My competition injection has phosphates in it to help hold moisture. I just don't know if that is needed for normal eating. I have so much leftovers from a competition that my at home eating is reheated frozen leftovers. It is rare for me to cook a butt home to eat. But from my vauge memory of times that I have cooked at home I have not injected at all or used a Chris Lily type injection and I don't think I have ever had one I did not like. I would just cook one up and see but I don't know if it will fit into my schedule or not. Thanx for all the input so far. Keith

themidniteryder
06-06-2013, 09:16 PM
I recently did 10 butts for a vend, only 5 got injected. I cook them for 4-6 hours, foil till finished, hot hold and pull as needed. The non injected ones were fine when pulled but seemed to dry a little faster in the chafer. I just added a little juice that was left over in the foil and it perked them right up. Considering another vend at the end of the month where we will need 30+ butts and I'll be danged if I am gonna inject them.

sunrise
06-07-2013, 12:04 AM
I always inject for whatever, a comp, a farmers market, a catering job. Why would you not want to put your best product out for the people. If you want to please the judges, then you should also want to please your customers.

Bbq Bubba
06-07-2013, 12:02 PM
I always inject for whatever, a comp, a farmers market, a catering job. Why would you not want to put your best product out for the people. If you want to please the judges, then you should also want to please your customers.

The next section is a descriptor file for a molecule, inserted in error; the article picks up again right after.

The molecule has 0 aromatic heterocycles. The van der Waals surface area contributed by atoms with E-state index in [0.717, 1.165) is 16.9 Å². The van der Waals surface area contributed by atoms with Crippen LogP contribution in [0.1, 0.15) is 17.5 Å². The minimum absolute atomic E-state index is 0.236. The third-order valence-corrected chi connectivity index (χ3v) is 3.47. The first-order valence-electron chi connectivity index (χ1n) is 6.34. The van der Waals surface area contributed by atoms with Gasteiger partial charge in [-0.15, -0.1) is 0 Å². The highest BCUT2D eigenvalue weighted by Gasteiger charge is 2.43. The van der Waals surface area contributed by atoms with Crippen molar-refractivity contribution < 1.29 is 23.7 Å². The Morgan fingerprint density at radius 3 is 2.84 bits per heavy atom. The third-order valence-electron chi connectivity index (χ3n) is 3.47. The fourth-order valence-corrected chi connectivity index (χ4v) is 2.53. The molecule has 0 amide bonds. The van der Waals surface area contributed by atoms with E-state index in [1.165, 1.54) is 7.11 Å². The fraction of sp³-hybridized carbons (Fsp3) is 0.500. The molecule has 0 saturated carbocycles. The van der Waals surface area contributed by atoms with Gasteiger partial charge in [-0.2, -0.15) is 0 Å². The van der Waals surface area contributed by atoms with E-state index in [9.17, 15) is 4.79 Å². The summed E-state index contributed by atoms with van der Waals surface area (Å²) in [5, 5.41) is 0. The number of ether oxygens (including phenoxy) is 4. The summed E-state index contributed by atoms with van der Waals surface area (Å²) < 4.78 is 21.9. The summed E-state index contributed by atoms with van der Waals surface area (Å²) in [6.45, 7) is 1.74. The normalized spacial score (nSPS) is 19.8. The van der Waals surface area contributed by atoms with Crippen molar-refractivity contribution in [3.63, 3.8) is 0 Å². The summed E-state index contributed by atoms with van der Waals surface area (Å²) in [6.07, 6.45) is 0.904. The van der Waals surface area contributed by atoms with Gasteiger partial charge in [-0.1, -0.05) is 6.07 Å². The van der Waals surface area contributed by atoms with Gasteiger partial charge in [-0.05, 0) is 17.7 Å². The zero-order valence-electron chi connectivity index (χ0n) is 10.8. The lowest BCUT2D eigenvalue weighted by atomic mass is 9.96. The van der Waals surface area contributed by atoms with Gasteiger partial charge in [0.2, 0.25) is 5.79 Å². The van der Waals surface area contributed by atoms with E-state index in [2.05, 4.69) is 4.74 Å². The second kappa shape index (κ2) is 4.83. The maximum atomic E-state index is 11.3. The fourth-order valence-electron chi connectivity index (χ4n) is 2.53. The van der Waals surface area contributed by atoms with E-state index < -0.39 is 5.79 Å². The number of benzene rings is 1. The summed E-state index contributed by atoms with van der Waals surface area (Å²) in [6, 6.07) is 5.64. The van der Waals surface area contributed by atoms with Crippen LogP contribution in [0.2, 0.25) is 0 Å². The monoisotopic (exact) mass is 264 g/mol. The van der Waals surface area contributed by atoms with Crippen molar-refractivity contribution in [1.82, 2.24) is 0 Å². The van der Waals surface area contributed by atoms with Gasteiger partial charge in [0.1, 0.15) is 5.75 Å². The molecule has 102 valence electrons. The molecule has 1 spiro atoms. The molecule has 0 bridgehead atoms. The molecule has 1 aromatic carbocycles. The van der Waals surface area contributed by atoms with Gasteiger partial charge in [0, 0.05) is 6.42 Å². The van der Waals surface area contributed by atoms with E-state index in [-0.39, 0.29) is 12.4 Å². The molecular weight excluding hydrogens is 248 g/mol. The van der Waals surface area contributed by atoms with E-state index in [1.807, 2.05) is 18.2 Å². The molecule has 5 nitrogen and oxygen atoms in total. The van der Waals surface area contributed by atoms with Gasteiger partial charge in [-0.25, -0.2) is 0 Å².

So your telling me that you foil, use butter and brown sugar and sauce the chit outta your catering and vending food?

sunrise
06-07-2013, 06:36 PM
So your telling me that you foil, use butter and brown sugar and sauce the chit outta your catering and vending food?

Honestly Bubba, I do. When my butts are in the smoker, (Lang 60) I let them go for 4 hours, then flip them over, fat side down, sauce them generously, let them go until they get to 175. At that point I put them in pans, pour sauce, apple juice & a little more rub on, then cover them with foil and let them go until 204, then we pull them and try to get them pulled as soon as we can handle them. Not to brag, but my pork butts are good, as far as customers go, they love them, a few of the comps we have done they won, then at others, the judges thought they were done too much for there liking.

bosshawgs
06-13-2013, 10:07 PM
Cooking for comp and cooking for 3 hundred people are 2 different things.judges are looking for specific tastes and textures.at catering gigs people just want great bbq.in a comp you mite pick 6 of your best ribs most ribs I serve would be deemed overcooked at a comp but my clients want fall off the bone

pwa
06-14-2013, 02:28 AM
Bosshawgs nailed... you cook for comps and vend different. If I cooked at my shack exactly how I cook for comps I would never sleep and go broke... just like I do at comps ;)

The key is cook to your target audience. For vending no need to inject the butt has plenty of moisture! I do foil mine to power thru the stall when I'm in a hurry.

pwa

sunrise
06-15-2013, 11:35 PM
Cooking for comp and cooking for 3 hundred people are 2 different things.judges are looking for specific tastes and textures.at catering gigs people just want great bbq.in a comp you mite pick 6 of your best ribs most ribs I serve would be deemed overcooked at a comp but my clients want fall off the bone

I do agree with you. My customers want the ribs falling off, if I served them at a comp, they would be over done. I just try to put my best out for whatever. I may never figure out exactly what judges want